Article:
The Mission in Citrus is an inter-faith homeless shelters with four locations serving veterans, women and children and families. The Mission in Citrus serves over 90 % of the large number of the homeless in Citrus County, Florida. It constantly has to fight the county government administration who feels that homelessness does not exist in Citrus County. The Mission also serves countless homeless in the woods throughout Citrus County. If given the opportunity the Mission in Citrus could eliminate homelessness in Citrus County.
The annual budget to serve over 1,200 souls in 2013 is less than other homeless organizations marketing budgets with only 35 people being served.
The Mission in Citrus serves over 90% of the homeless in Citrus County, Florida. No one gets a salary for working there but give back to the mission for what the mission has done for them, turn their lives around. 100 % of funds donated go directly to programs that help build up the self-worth and self-esteem, get jobs and help the homeless find future homes so they can become independent and self supporting.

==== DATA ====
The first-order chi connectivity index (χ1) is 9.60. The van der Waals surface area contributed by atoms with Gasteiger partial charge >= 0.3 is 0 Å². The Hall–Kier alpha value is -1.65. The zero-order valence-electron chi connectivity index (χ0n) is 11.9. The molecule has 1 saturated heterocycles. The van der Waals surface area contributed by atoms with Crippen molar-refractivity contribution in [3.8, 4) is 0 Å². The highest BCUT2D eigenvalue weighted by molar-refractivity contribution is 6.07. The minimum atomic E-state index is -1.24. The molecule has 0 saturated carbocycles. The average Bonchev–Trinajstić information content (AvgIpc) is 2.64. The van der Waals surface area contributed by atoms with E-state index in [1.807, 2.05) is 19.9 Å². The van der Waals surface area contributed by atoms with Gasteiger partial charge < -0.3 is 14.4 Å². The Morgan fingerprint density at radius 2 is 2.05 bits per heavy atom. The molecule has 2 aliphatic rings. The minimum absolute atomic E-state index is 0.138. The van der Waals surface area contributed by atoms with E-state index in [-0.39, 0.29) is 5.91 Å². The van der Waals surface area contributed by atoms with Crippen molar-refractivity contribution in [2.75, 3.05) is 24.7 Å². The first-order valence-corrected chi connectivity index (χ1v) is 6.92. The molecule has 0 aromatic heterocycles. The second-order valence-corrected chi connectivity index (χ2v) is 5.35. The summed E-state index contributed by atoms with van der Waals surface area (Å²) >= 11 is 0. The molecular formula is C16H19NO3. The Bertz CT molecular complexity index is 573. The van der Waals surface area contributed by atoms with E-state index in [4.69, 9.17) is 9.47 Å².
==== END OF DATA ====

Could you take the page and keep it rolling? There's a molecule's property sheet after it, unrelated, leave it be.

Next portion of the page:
The homeless in rural Florida have proven what I believed in all along. That they could help each other without paid staff, when given the proper resources. Homeless veterans, men, women, and children have shown that they can take a hand up, instead of a handout, and get their lives back in order. In less than three years there were five shelters; two for homeless Veterans.
We recently closed one shelter because the Mission in Citrus eliminated 75% of the homeless Veteran problem in Citrus County, and due to the slowdown in our present economy. Our shelters are geared to operate at the lowest cost, and to be moved or closed when necessary. They are located close to jobs and resources.